Breaking Down the Split Squat ISO Hold

The split squat ISO hold is extremely versatile, no matter if we're dealing with a new trainee, an advanced athlete, or someone looking to spice up their routine. It's the traditional split squat, but performed with an isometric (ISO) hold in the bottom of the movement. See the video below:

Why do I like it?

1.  It's great for in-season athletes, or during a period leading up to competition.  As a strength coach, it's critical to be able to provide the in-season athlete with a training effect, while simultaneously reducing the risk of muscle soreness.  What athlete can optimally perform while he/she can hardly move his or her legs because they feel like jell-o?

The split squat ISO hold reduces the risk of soreness because it minimizes the eccentric portion of the lift, where the most muscle damage takes place (and thus contributes to that delayed-onset muscle soreness you typically feel 24-48 hours after a workout).

So, you can still receive a training effect (become stronger and improve neuromuscular control) while simultaneously reducing the soreness commonly felt after a lift.  Sounds like a no brainer to me!

2.  It's a great teaching tool for beginners.  Many people nearly topple over (and sometimes actually do) when first learning the split squat.  This shouldn't come as a surprise, as it's always going to require sound motor control when you move the base of support from two feet (as in the traditional squat) to one foot. 

For the average person entering SAPT, I'll use the split squat isometric hold to help them learn the position.  Depending on the person, I may have them start on the ground (in the bottom position), and then just elevate a couple inches off the ground and hold.  This way, they're not constantly having to move through the full range of motion, where the most strength and neural control is required.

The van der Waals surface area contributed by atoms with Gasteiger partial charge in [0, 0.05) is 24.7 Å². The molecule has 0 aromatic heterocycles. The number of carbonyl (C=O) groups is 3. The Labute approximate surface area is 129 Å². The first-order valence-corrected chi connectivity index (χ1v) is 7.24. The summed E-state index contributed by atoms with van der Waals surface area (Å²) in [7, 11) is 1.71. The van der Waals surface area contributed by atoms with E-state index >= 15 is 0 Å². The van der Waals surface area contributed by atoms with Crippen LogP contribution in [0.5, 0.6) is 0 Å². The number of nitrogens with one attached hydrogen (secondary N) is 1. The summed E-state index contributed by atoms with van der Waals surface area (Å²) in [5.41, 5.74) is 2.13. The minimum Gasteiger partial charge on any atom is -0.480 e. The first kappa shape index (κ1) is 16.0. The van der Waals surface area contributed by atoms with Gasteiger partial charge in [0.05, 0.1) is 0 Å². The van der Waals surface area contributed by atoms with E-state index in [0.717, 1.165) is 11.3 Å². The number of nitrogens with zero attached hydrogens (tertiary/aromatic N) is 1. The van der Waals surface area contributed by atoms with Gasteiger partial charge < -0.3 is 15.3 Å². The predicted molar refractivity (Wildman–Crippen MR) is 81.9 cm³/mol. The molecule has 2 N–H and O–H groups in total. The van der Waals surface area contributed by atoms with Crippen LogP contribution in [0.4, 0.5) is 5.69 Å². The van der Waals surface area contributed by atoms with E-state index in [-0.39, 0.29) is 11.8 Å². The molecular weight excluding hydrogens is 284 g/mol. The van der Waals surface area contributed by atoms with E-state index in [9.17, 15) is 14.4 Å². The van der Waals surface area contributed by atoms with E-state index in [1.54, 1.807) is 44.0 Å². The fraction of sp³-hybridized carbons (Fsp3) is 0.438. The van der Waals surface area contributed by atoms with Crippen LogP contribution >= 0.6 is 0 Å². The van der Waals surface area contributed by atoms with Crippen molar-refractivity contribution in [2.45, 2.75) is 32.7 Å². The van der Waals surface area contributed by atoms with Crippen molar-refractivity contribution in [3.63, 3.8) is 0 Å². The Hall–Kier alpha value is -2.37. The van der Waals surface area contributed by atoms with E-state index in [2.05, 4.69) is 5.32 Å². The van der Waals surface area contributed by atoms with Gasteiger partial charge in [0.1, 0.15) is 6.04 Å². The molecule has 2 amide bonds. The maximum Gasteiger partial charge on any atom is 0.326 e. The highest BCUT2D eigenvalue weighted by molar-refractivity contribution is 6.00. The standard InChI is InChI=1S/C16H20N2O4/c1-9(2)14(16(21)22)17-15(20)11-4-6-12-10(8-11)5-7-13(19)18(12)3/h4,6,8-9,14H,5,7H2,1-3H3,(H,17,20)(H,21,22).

3.  Like most single-leg variations, it trains the body to work as one flawless unit. As noted in the Resistance Training for Runners series I wrote earlier this year, lunge variations teach the body to work as a unit, as opposed to segmented parts.  Specifically: the trunk stabilizers, glutes, hamstrings, quads,  TFL (tensor fascia latae), adductors, and QL (quadratus lomborum) will all have to work synergistically to efficiently execute the movement.

4.  To use as a change of pace.  Yup...

Key Coaching Cues

  1. Get in a wide stance with the feet parallel to each other (as you'll see when I face the camera).
  2. Lower straight down.  What we're looking for here a vertical shin angle (shin perpendicular to the floor).  It's very easy to let the knee drift forward if you're not paying attention.
  3. Keep a rigid torso (upright).  Imagine as if you're struttin' your stuff at the beach.
  4. Don't let the front knee drift inward (valgus stress).  Keep the knee right in line with the middle-to-outside toes.  I even cue "knee out" sometimes as many people really let the knee collapse inward.
  5. Squeeze the front glute to help keep you stable.  You can also squeeze the back glute to receive a nice stretch in the hip flexor of the back leg.
  6. Perform for 1-3 reps (per side) with a :5-:15 hold in the bottom.